When being great with people isn’t great for you…

Are you the kind of person who always puts others’ needs before your own? Do you spend your days sorting out people’s problems and being there for them in times of need? If so, you are most likely a people pleaser. Are you known as a ‘people person’ at work? It may come as a surprise that your exceptional skills with people might not be so exceptional for your well-being.

Researcher Gabor Maté has found that certain personality traits seem to appear frequently in people diagnosed with chronic illnesses. One of these traits is having compulsive and automatic concern for others’ emotional needs, often at the expense of your own.

A second trait associated with chronic disease is a rigid identification with societal roles, duties and responsibilities. In other words,  people who are driven to fulfill expectations and conform to societal norms seem to be more prone to chronic illnesses. This doesn’t mean the personality traits cause the illnesses, but there may be a link between them.

So, what does this mean for people-pleasers? It suggests that constantly prioritising others’ needs above your own and being overly focused on meeting societal expectations could be associated with negative health outcomes. This is not to say that being compassionate and responsible is unhealthy, but rather that there needs to be a balance between caring for others and caring for yourself.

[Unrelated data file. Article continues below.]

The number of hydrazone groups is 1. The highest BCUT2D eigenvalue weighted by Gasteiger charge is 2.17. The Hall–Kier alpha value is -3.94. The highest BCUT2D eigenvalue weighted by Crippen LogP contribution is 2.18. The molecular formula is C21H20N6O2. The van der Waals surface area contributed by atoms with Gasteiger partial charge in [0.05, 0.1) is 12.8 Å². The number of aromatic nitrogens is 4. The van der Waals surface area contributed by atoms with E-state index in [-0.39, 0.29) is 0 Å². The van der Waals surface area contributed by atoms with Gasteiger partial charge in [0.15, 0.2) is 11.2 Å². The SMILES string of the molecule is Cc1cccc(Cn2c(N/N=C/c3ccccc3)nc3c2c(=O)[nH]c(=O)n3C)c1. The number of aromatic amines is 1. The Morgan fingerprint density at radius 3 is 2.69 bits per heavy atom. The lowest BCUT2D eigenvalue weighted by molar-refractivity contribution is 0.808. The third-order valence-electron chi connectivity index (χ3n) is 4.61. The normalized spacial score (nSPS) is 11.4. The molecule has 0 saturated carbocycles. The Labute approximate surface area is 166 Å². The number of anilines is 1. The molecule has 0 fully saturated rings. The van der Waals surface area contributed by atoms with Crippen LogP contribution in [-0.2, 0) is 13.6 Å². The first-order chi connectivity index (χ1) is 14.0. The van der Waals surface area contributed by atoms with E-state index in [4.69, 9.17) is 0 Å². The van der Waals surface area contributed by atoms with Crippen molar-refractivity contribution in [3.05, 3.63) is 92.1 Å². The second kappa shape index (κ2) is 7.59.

Free e-book and video tips.

Get your copy today!


It’s essential to find a balance between taking care of yourself and caring for others. Neglecting your own well-being can lead to burnout, stress and lowered wellbeing. It’s crucial to set boundaries and learn to say ‘no’, as constantly saying ‘yes’ can lead to resentment and exhaustion. Additionally, take time for self-care activities that nourish your mind, body and spirit. Allow yourself to relax without feeling guilty or selfish.

So, the next time you catch yourself placing everyone else’s needs before your own, remember that self-care isn’t selfish. Pause for a moment, reflect on your well-being and consider setting boundaries that allow you to put yourself first.

To find out more about this thought-provoking research on the hidden dangers of being too nice, you can read the complete article by Gabor Maté here.

This article summary was created by Eleanor Shakiba

Eleanor is a leadership trainer, success coach and people skills expert. She helps managers and business owners build thriving teams and organisations, using tools from Positive Psychology. She's trained more than 60,000 people during her career as a corporate trainer and professional development consultant. Her mission is inspiring talented people to become leaders who make a difference.